Our partners play a significant role in our lives. They are our family, peers, best friends, lovers and sometimes even rivals. I have been fortunate to share my life with a host of remarkable friends, family and partners. Everyone who is a part of my life, past and present, has contributed something valuable and given me a gift I can share with others. I have never regretted any relationship because they played a part in shaping person I’ve become.
I met my current partner on the stage. It seemed destined that I would find my creative match within the realm of my artful life. I believe the people I meet are meant to connect with me on some level, and I am always open to welcoming new friends into my world. My partner and I met as artists, and beneath the lights we produced a genuine friendship. It would be well over a year before we connected as anything more, but by then we had established the roots that would preserve our future relationship.
Our partners share every aspect of our lives. Our collective energies merge in every victory and defeat. My partner is my number one cheerleader. He encourages and praises. He accepts and pardons my imperfections. He doesn’t forsake me on my difficult days – even though there’s little he can do where RA is concerned, just the offer of trying to make things better is the best remedy. He’s patient when I am cantankerous. He helps me with the practical things such as opening jars and bottles, lifting objects, sometimes driving when I have a bad day, or cooking and cleaning when my energy is low. He motivates me by his utter faith in my ability. He reminds me to be kind to myself when I am frustrated by the limitations of my disease, and even though I don’t follow that advice in every situation, I always appreciate it. He was the first to encourage me to write. He bought me my first laptop because he believed I could do it.
Living with a partner is challenging. There is always compromise. But the gains that come from that compromise far outweigh the losses. We work together as a team. We look out for each other and make decisions that chart the course of both our lives. We know that we are there for one another, but we are not excessively dependant on each other. We are complete, apart and together. I try to support him as much as he supports me. Sometimes having someone else to think about is a powerful motivation for staying well. It takes our mind off our own difficulties and forces us to press on.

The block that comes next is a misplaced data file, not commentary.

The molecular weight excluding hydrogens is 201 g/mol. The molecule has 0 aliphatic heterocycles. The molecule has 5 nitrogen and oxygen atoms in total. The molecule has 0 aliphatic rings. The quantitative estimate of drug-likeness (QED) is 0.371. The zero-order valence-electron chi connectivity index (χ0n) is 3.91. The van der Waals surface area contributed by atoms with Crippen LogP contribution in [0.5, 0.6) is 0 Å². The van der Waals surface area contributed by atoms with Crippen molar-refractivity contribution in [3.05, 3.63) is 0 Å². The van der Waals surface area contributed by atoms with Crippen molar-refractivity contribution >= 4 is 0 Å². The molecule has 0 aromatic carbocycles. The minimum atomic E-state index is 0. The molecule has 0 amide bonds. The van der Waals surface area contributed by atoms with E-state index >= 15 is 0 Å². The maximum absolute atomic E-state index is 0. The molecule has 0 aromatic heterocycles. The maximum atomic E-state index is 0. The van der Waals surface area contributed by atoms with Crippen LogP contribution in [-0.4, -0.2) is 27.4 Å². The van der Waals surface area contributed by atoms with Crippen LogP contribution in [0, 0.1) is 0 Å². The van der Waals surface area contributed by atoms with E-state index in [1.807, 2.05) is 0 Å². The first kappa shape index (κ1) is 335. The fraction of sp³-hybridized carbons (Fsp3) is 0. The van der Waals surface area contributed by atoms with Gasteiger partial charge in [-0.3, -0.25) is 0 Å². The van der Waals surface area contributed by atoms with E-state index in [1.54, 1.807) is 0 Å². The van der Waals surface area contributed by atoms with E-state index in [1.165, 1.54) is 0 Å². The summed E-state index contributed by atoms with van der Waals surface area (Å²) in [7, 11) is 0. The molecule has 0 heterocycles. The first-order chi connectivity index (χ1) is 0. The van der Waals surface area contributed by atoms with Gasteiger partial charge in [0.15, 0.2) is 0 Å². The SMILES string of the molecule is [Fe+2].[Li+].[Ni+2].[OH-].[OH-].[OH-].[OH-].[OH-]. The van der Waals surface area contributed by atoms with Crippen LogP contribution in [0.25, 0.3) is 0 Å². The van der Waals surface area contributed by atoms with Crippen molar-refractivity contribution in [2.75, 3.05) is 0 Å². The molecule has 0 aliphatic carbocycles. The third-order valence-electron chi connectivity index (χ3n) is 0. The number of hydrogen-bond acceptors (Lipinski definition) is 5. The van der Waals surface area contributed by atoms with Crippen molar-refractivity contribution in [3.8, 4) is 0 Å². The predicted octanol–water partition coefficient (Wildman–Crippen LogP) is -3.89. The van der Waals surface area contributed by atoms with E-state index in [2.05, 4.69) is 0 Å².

We are linked by a common creative energy and are drawn to our diverse differences. We can still surprise each other after ten years of intimacy. There’s something intriguing in the knowledge that there is always something new to learn about one another.
I am fortunate to have a partner in my life. I have always been self-sufficient and I believe that quality is the foundation for finding an appropriate companion. Partners are defined by many things: friendship, camaraderie, family, associates, lovers, school mates and advocates. My partner and I joined together at the very beginning of my diagnosis of RA, and he stayed on for the ride. I always thought RA was my journey but it became both of ours, and that was okay by him. Sometimes it’s a ride through a dark stormy night with no visibility – other times we hang our heads out the window and swallow the wind. Wherever the road takes us, it’s always an adventure, and I can’t wait to see where we travel next.